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Part 2 of the 2-part article. Click here to read Part 1.

Risk Analysis: A Crucial Step for Integrated and Attachable Lifting Points

A comprehensive risk analysis is mandatory before conducting a lift, whether utilising integrated or attachable lifting points. This analysis should consider the following key aspects regarding lifting points:

Lifting Point Selection Criteria

Choosing the appropriate lifting point is crucial for ensuring the safety and efficiency of any lifting operation. Here are some key factors to consider during the selection process:

Verification and Documentation

The selected lifting point should possess a valid test certificate conforming to the relevant standards. This certification verifies that the manufacturer adheres to stringent testing protocols, including proof load application, destructive tensile tests, and crack detection procedures.

Design and Calculation Resources

Providing engineers access to 2D/3D CAD design documents and calculation programs can significantly enhance the lifting point selection process. These resources allow engineers to incorporate lifting points directly into technical drawings while considering factors impacting WLL calculations, such as:

Simplified Lifting Point Inspection with RFID Technology

Regular inspection and maintenance of lifting points are essential for safe operation. RUD offers lifting points equipped with RFID transponders. These transponders contain unique identification numbers that a dedicated reader can scan to transmit data to cloud-based software. This technology simplifies inspection recordkeeping and allows for convenient access to vital lifting point information.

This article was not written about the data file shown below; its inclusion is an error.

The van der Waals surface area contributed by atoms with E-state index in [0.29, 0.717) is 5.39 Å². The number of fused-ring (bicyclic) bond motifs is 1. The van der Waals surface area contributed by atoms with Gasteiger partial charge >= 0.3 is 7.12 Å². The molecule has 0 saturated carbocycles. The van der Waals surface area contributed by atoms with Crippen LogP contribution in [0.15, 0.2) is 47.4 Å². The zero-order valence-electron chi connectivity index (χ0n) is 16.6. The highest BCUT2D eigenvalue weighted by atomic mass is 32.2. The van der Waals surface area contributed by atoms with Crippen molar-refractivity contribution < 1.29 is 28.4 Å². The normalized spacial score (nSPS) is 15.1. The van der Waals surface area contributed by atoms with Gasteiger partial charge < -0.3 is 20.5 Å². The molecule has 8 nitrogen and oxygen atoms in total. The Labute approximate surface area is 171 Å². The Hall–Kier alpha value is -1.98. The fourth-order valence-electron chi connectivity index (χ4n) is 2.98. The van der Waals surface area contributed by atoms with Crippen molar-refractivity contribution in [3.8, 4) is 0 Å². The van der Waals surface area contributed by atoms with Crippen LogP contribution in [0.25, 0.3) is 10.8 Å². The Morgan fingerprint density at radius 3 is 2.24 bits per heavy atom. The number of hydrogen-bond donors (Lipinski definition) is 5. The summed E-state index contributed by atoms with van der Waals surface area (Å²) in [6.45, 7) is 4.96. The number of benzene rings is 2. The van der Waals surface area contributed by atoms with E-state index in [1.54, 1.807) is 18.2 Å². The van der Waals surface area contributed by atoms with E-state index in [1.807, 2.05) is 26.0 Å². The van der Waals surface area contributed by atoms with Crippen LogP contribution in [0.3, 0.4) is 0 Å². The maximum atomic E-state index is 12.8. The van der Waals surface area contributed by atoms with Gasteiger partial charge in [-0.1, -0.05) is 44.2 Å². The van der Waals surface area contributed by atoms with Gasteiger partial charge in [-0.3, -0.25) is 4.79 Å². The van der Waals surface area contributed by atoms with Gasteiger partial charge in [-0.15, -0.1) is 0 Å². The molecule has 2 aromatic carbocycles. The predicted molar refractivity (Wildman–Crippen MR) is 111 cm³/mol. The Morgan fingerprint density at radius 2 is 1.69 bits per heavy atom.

Click here to see the RUD ACP-TURNADO, the world’s first intelligent lifting point with RFID.

Lifting Point Purchasing Checklist

To streamline the selection process, consider this checklist when purchasing lifting points:

By following these guidelines and utilising available resources, you can ensure the selection of the most suitable lifting points for your specific lifting applications, promoting a safe and efficient operation. RUD Australia has a team of experienced, CPEng-qualified engineers who can assist you in selecting the correct lifting points for your application.

Article copyright to RUD Group. This information is accurate at the time of publication, and RUD Australia takes no responsibility for any errors, inadvertent or otherwise. 

This is a 2 part article.

Lifting points are fundamental elements within any lifting system. They are the crucial connection between lifting equipment (cranes, hoists) and the load itself, facilitating lifting, rotating, and manoeuvring operations. Common lifting point examples include eyebolts, swivel load rings and pad eyes, which connect to lifting chains using hooks, shackles, or other dedicated connectors. Modern lifting points are engineered to ensure safe load handling and to prevent damage throughout the lifting and transportation process.

Integrating Lifting Points at the Design Stage

With over 140 years of experience, RUD recognises that lifting points are often overlooked during the initial design phase. This can lead to complications and potential safety hazards later in the project. Incorporating lifting points should be prioritised from the outset to prevent such issues. This includes considering lifting requirements throughout the product lifecycle, from production and internal transportation to delivery, installation, assembly, and even potential relocation or decommissioning. Implementing lifting points at each stage minimises risk and promotes smooth operation. During the design phase, collaboration between the engineering, production, logistics, and supply chain management teams ensures proper lifting point integration.